Thanksgiving is one of my favorite holidays.  Jason always says that it is his favorite.  There is no pressure to buy gifts or decorate extensively.  It is a simple, beautiful holiday that is all about abundance– family, food, laughter.  We meet at Shana’s house in Wake Forest and everyone brings food.  We used to go to Wilmington to Mom’s but she finally found that she could not handle all of us descending upon her with our families that were expanding so quickly.  The chaos of all of us staying in her house, even given its size, was just too much and she found it exhausting instead of exhilarating.  So, now she comes to us.  Shana volunteered to be the host for this annual event at least 5 years ago-  maybe more.  She & Scott and the kids wouldn’t have it any other way.  Mom makes a huge turkey and Scott likes making his alternative Turkey– sometimes deep-fried, sometimes cooked in a pit, or under a large trashcan.  Hannah likes decorating and making her homemade applesauce.  Mom makes her s’mores on sticks for all the kids.  I always make the greens, this year they will be curly kale, organic, from Whole Foods made with uncured smoked and peppered bacon.  I also make sauerkraut with diced apples and bacon, corn pudding, and tiny chocolate pie tarts for the kids [Jim loves them too].  I might get ambitious and make a Mexican Chocolate Pound Cake.  Every year there is family, Mom, Jim, us three girls and our families, sometimes Julian, Andrew & now Courtney, and most years there are also others.  Last year, Scott’s cousins from MI joined us along with my new friend, Duane.  Duane will be back this year with his kids. In some other years we have had other random guests– our coworkers or friends with no family close by.  Each year we take family photos, some of us for our holiday cards- and Mom always wants one of her grandchildren.  This one is from two years ago– 2008.  It was my boys’ first Thanksgiving after losing their Daddy.  Before we divorced, when Thanksgiving was still in Wilmington, Kenney would have a huge pig pickin’ or oyster roast at his parents that weekend and/or again on New Year’s Eve each year, so these holidays are times Jason & Alex remember their Daddy cooking and entertaining and making things happen at his parents’ home in Myrtle Grove.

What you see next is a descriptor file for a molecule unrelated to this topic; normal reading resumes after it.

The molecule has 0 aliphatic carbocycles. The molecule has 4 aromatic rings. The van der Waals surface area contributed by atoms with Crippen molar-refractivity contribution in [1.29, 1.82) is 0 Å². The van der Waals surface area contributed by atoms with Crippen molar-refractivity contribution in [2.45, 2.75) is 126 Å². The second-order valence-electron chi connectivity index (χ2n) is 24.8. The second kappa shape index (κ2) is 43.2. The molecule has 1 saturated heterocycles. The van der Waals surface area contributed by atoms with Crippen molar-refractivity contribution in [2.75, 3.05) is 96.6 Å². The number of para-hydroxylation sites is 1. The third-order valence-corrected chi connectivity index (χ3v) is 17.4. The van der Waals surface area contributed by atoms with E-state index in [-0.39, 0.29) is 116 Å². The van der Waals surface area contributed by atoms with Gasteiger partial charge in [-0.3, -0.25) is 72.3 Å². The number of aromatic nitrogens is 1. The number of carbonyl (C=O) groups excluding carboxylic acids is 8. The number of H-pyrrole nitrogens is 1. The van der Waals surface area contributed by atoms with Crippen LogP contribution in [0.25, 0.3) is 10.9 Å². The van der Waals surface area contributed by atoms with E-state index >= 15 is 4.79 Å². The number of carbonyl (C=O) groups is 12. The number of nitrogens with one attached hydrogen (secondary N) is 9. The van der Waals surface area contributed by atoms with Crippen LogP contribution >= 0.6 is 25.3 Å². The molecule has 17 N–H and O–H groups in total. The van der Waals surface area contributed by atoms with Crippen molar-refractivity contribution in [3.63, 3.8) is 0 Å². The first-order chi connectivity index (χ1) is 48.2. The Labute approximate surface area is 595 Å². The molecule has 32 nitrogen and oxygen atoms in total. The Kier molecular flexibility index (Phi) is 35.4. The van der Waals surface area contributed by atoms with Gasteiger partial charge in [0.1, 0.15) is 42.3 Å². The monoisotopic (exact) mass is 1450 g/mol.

So far, Mom has 10 grandchildren including Jenny and 2 great-grandchildren and another about to arrive at any time– Cooper Thomas Whitman will be her 3rd great-grandchild bringing the grand total to 13!

Thanksgiving is a holiday centered on gratitude and over the past ten years or so, I have truly come to realize what a sacred gift gratitude really is.  I have always expected goodness in my life, and that is what I have received.  I have had my trials, some more challenging than I ever dreamed I would face.  I have felt deep emotional pain, fear, and doubt; but underlying any adversity in my life, I have always been able to draw from a reservoir of hope.  I continually believe that good triumphs over evil- not only in the world at large- but in my small world.  I look for it and I find it every time.  In between times of great sorrow or happiness, I simmer gratitude.